When the trumpeter announces he is going to have a go at singing, you might think it is time to head to the bar, yet Jacob Valenzuela’s affecting rendition of his own composition "No Te Vayas" is greeted warmly and repays attention.
This is no slight on frontman Joey Burn’s vocal abilities, just as sign of how Tucson, Arizona’s Calexico have matured as a band. Formed in 1996 as a vehicle for Burns and drummer John Convertino, the duo have explored various permutations of alt.country and Mexicana over seven albums.
Now they have emerged after a four-year break with Algiers, garnering reviews that suggest it is their strongest set of songs of date. Accordingly, it forms the bulk of tonight’s set, though the band are so brisk after such a long hiatus, there are plenty of diversions to come, including Valenzuela’s moment in the spotlight.
That still leaves much for Burns to accomplish, especially in a set geared towards unfamiliar material. In the past, Calexico have occasionally failed to convince on two counts. There is often a curatorial air about their compilations of global tastes, sounds and stories, with Burns’s quavering voice failing to impose itself on tales of outsiders and loners that required more grit.
Tonight, though, he is full of Springsteen-style energy. If his air punching has a touch of Tim Henman about it, we can still enjoy the incongruity of a rangy indie bloke shouting “Let me hear you scream”. He and the band have to contend with a flat sound that makes them the quietest septet to play a venue of this size.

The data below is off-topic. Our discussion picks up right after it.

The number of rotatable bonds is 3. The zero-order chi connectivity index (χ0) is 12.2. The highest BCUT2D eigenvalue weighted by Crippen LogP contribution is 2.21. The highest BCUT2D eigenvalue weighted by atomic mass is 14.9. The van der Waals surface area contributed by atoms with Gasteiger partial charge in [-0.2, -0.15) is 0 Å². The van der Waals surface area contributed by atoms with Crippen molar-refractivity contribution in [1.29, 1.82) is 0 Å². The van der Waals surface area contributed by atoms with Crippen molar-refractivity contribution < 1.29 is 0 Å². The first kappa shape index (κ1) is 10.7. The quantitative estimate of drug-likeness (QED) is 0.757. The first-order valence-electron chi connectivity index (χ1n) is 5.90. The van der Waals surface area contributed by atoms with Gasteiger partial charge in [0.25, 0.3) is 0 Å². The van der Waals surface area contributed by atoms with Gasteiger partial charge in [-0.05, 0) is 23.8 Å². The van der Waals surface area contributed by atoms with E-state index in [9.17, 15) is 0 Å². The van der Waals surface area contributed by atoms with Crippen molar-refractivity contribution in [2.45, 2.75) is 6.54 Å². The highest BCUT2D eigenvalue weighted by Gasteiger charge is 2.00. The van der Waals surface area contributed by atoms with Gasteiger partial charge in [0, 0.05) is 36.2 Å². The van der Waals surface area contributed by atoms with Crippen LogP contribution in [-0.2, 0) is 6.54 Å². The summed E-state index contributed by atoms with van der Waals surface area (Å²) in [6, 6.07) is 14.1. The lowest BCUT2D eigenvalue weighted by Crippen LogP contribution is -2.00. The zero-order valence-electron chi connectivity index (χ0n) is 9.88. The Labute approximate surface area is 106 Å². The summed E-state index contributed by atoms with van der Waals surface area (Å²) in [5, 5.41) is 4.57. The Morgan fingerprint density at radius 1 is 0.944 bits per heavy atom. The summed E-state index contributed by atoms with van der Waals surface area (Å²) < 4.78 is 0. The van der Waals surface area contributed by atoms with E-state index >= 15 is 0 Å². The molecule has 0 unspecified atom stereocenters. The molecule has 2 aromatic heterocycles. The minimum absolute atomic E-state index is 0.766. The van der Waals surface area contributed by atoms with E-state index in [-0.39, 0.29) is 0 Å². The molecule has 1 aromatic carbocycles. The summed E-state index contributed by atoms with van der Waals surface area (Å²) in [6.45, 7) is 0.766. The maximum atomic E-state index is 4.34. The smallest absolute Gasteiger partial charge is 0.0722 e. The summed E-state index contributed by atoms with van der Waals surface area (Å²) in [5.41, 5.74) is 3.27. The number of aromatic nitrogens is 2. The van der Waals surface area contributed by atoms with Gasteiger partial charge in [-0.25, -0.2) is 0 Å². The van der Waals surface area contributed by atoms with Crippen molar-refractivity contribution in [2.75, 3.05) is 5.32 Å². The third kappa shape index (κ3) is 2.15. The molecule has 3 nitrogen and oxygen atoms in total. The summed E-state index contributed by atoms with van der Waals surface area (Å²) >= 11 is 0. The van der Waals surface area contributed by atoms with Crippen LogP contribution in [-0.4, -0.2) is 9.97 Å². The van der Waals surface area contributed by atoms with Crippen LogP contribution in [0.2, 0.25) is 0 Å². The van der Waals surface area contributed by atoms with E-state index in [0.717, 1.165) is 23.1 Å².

It takes the edge off Burns’s testifying, Jim Morrison-snarl in the middle of ‘Sinner In The Sea’, though allows more delicate moments to glow, especially the ballad ‘Two Silver Trees’ and the thoughtfully mournful ‘Para’ propelled by Convertino’s subtle wristy action.
That and ‘Maybe On Monday’ from the current album represent their most personal, direct writing to date. Elsewhere, the outfit are in playful mood, the two brass players bolting stage front like eager puppies as they bring the mariachi heat to ‘Across The Wire’. Established material has evolved as Calexico have absorbed wider influences.
With its Buena Vista feel, the stately ‘ Roka (Danza de la Muerte)’ could be beamed in from some crumbling Havana ballroom. As north London’s Americana fans clumsily attempt to salsa, Calexico have been remade as pied pipers of the Latino groove.